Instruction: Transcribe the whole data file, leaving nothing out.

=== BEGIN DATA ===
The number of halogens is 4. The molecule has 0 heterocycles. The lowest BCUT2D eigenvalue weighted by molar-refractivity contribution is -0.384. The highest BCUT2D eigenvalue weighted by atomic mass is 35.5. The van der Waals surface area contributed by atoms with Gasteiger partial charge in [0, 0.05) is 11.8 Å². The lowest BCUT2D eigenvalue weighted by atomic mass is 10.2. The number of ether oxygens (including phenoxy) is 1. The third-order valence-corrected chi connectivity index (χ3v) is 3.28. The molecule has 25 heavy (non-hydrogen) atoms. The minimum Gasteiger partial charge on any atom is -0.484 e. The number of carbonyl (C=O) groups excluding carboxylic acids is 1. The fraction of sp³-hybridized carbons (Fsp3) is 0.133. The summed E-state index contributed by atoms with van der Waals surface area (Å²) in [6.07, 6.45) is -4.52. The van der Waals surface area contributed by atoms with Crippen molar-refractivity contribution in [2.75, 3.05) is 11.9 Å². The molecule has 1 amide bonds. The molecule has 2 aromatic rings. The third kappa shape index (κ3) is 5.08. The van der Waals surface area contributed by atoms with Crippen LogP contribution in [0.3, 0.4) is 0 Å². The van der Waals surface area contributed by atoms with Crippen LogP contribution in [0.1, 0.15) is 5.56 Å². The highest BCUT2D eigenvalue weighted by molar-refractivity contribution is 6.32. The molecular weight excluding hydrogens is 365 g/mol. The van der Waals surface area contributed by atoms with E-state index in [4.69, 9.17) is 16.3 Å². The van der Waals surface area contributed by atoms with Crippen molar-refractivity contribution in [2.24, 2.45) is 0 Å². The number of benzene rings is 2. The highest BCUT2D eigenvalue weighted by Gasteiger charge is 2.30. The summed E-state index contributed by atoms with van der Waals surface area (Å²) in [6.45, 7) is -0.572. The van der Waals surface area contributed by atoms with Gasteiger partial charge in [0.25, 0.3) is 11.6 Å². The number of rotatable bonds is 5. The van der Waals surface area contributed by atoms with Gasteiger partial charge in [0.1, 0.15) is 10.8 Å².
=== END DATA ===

The number of halogens is 4. The molecule has 0 heterocycles. The lowest BCUT2D eigenvalue weighted by molar-refractivity contribution is -0.384. The highest BCUT2D eigenvalue weighted by atomic mass is 35.5. The van der Waals surface area contributed by atoms with Gasteiger partial charge in [0, 0.05) is 11.8 Å². The lowest BCUT2D eigenvalue weighted by atomic mass is 10.2. The number of ether oxygens (including phenoxy) is 1. The third-order valence-corrected chi connectivity index (χ3v) is 3.28. The molecule has 25 heavy (non-hydrogen) atoms. The minimum Gasteiger partial charge on any atom is -0.484 e. The number of carbonyl (C=O) groups excluding carboxylic acids is 1. The fraction of sp³-hybridized carbons (Fsp3) is 0.133. The summed E-state index contributed by atoms with van der Waals surface area (Å²) in [6.07, 6.45) is -4.52. The van der Waals surface area contributed by atoms with Crippen molar-refractivity contribution in [2.75, 3.05) is 11.9 Å². The molecule has 1 amide bonds. The molecule has 2 aromatic rings. The third kappa shape index (κ3) is 5.08. The van der Waals surface area contributed by atoms with Crippen LogP contribution in [0.3, 0.4) is 0 Å². The van der Waals surface area contributed by atoms with Crippen LogP contribution in [0.1, 0.15) is 5.56 Å². The highest BCUT2D eigenvalue weighted by molar-refractivity contribution is 6.32. The molecular weight excluding hydrogens is 365 g/mol. The van der Waals surface area contributed by atoms with E-state index in [4.69, 9.17) is 16.3 Å². The van der Waals surface area contributed by atoms with Crippen molar-refractivity contribution in [2.24, 2.45) is 0 Å². The number of benzene rings is 2. The highest BCUT2D eigenvalue weighted by Gasteiger charge is 2.30. The summed E-state index contributed by atoms with van der Waals surface area (Å²) in [6.45, 7) is -0.572. The van der Waals surface area contributed by atoms with Gasteiger partial charge in [0.25, 0.3) is 11.6 Å². The number of rotatable bonds is 5. The van der Waals surface area contributed by atoms with Gasteiger partial charge in [0.1, 0.15) is 10.8 Å².